Religion & Beliefs
Holocaust, Couldn’t Care Less
I still remember the first time I sat down at Yad Vashem in Israel. I wasn’t yet a Jew, hadn’t even found the rabbi with whom I would spend a year studying one-on-one. Nevertheless, on what was an idyllic summer … Read More
I still remember the first time I sat down at Yad Vashem in Israel. I wasn’t yet a Jew, hadn’t even found the rabbi with whom I would spend a year studying one-on-one. Nevertheless, on what was an idyllic summer day, I strode into the Children’s Memorial with all the desire in the world to join the people whose mass slaughter was commemorated here. The memorial candles, projected ad infinitum by an array of mirrors, flickered all around me and I was as moved as any other visitor.
Joining me on my excursion were a group of fellow newspaper editors, some Jewish and some not. After touring the museum we all sat down with members of Yad Vashem’s staff to discuss the Holocaust and its impact on our identities. I should say, we all sat down to listen to the Jewish members of the group discuss how the Holocaust impacted their identity. All of this was fine, of course. Some of them had lost family members to the Nazis. Most of them told how the indelible mark of the Holocaust was deeply ingrained in their sense of Jewishness.
I sat, quietly, and with an odd sadness. The Holocaust, then and now, had virtually no impact on my Jewishness. It played no role in my desire to convert. The irony was that my relationship with the Jewish community had became a very public affair when I, as a college newspaper editor at Georgia State University, helped end the yearly printing of Holocaust-denial ads. The local Hillel, which served all of metro Atlanta’s colleges as well as the University of Georgia, invited me to receive an award. There was a standing ovation, and like a good politician I delivered brief remarks deflecting any sense of honor onto the memories of six million.
Even when my Jewish studies evolved into a need for a formal Jewish identity, and even when two trips to Israel caused me to temporarily (and misguidedly) conflate a militant pro-Israel advocacy with my emerging Judaism, the Holocaust never intruded into my sense of self beyond those early brief remarks against Holocaust denial.
Yet there I was, in a room at Yad Vashem, having just walked through as moving a memorial of slaughtered children as has ever been erected, listening to a group of Jews my own age talk about the Holocaust and themselves. And there I sat, in the corner, quietly wondering to myself if I could be Jewish absent such a strong link to the seminal event of modern Jewry.
I got over it. I made a point of making myself as well-versed as possible in the details of Holocaust scholarship, but I was never able to connect emotionally with the Nazi genocide as so many of my fellow Jews do. All the moral outrage any sane person, Jew or non-Jew, can summon in response to genocide exists in my brain. I shudder at the sight of emaciated bodies, even after witnessing them countless times.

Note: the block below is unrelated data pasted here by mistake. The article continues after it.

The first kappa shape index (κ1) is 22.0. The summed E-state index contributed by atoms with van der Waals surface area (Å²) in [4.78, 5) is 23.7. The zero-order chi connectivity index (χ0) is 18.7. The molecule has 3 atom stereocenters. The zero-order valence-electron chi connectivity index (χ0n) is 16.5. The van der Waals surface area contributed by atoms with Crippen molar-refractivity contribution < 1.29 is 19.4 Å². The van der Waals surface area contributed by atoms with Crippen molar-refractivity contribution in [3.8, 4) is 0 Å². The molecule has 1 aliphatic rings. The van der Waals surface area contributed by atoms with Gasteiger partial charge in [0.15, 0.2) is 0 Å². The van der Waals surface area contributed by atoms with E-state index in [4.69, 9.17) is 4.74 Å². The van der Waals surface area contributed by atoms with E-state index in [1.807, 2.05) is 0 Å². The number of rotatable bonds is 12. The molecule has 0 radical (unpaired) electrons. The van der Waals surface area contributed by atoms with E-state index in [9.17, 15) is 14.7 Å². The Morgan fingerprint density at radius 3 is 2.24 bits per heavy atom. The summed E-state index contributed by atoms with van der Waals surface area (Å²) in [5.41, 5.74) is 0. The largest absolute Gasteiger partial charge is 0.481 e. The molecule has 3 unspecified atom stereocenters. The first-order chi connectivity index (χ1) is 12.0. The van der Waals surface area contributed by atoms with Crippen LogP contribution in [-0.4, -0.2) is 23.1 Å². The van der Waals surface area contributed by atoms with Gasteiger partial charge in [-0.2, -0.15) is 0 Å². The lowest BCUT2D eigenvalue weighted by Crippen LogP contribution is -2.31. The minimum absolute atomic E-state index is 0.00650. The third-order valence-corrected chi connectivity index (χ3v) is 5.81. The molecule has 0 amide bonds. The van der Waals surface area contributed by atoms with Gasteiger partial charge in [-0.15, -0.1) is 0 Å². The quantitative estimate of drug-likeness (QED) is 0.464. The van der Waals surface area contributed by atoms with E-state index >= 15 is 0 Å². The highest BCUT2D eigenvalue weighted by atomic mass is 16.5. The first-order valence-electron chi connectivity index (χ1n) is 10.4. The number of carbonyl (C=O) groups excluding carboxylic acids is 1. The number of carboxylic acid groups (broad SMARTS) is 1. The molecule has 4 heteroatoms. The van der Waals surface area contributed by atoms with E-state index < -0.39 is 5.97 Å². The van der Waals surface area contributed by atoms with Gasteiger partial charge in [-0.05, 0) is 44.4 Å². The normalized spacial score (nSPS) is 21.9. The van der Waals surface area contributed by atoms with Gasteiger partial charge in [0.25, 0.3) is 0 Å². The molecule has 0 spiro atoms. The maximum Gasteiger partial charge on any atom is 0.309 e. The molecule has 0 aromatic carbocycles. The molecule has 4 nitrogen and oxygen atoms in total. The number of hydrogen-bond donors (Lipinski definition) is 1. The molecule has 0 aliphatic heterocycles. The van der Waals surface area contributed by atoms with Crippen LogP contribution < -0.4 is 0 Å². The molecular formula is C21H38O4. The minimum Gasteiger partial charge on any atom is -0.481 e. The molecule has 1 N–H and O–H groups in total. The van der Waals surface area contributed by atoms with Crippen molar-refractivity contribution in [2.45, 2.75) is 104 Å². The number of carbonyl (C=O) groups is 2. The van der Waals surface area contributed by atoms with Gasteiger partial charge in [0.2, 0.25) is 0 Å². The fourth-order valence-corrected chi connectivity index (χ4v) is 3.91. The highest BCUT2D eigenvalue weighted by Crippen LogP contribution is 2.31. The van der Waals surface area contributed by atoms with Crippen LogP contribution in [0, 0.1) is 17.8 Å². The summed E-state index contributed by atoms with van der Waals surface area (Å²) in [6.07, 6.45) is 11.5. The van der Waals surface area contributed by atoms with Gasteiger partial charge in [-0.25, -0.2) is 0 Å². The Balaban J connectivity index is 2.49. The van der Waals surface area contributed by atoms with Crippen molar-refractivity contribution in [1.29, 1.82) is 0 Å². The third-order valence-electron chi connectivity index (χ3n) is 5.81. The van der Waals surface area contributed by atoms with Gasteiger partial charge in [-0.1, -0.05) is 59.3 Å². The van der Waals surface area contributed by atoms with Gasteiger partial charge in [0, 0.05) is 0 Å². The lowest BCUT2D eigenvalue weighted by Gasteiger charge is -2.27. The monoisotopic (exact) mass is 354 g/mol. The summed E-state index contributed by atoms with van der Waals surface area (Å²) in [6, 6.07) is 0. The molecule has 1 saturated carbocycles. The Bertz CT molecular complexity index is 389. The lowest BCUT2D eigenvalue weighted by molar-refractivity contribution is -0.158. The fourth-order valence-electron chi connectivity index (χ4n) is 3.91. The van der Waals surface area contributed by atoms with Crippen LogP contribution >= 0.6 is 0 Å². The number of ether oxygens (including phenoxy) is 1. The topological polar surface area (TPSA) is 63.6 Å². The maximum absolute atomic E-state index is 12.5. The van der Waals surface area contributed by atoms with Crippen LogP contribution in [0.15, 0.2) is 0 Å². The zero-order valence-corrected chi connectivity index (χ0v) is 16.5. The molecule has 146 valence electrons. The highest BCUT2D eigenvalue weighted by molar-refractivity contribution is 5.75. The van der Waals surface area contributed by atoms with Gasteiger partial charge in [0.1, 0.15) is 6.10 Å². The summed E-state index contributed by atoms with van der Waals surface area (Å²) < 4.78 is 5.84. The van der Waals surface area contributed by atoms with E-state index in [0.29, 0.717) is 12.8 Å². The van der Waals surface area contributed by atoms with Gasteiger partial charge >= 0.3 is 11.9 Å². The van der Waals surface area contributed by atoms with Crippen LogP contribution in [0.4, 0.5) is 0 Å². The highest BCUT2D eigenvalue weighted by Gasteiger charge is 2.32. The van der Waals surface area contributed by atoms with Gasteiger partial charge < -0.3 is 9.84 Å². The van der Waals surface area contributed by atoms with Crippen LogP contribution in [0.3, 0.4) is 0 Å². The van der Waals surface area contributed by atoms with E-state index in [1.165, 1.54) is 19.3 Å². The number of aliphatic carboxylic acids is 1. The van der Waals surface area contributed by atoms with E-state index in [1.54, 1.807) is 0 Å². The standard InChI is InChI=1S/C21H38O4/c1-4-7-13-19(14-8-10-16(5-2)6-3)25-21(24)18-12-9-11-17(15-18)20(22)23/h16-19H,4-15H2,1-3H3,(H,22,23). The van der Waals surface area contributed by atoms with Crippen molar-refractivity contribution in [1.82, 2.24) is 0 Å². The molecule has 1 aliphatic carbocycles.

Still the Holocaust, the Shoah, whatever you want to call it, does not define even a modicum of my Jewish identity. Israel, with which I have a begrudging and awkward sense of emotion, matters more to me than the crimes of Germans (and Austrians, and French, and so on and so forth) committed almost a half-century before I was born.
Is that callous? Is that shameful? I do not know, other than to say I’m not ashamed of it. Hitler’s brutality is repulsive to me, but I’ve never been able to latch my brain around why it should define me as a Jew, or for that matter why it should define any Jew as a Jew.
Which is I’m somewhat happy to see a recent survey of Jews even younger than I am. It found only 21 percent of the Jewish teens in the survey (aged 15 to 17) “indicated they are Jewish in relation to the Holocaust.” Nine out of ten of them said the Holocaust had an impact on their worldview, which is fair. A genocide on such a scale should have an impact on all of our worldview, but a fraction of these young Jews let it define their Judaism.
I’m on record (somewhere, if I could find the right link… here’s the wrong one) stating my displeasure with the way the Holocaust and Israel have propped up Jewish identity for so many whose Judaism runs less than skin deep. I’ve never made a secret of my desire to see a greater philosophical and liturgical debate amongst Jews as opposed to the endless campaigns in support of Israel and the rote memory of the Holocaust. But I’ve always been a little fearful of admitting how little the Holocaust has to do with my own Jewish identity, even when I became more comfortable distancing myself from the Jewish state.
Thanks to some Jewish teenagers – 79 percent of them anyway – I’m a little less so today.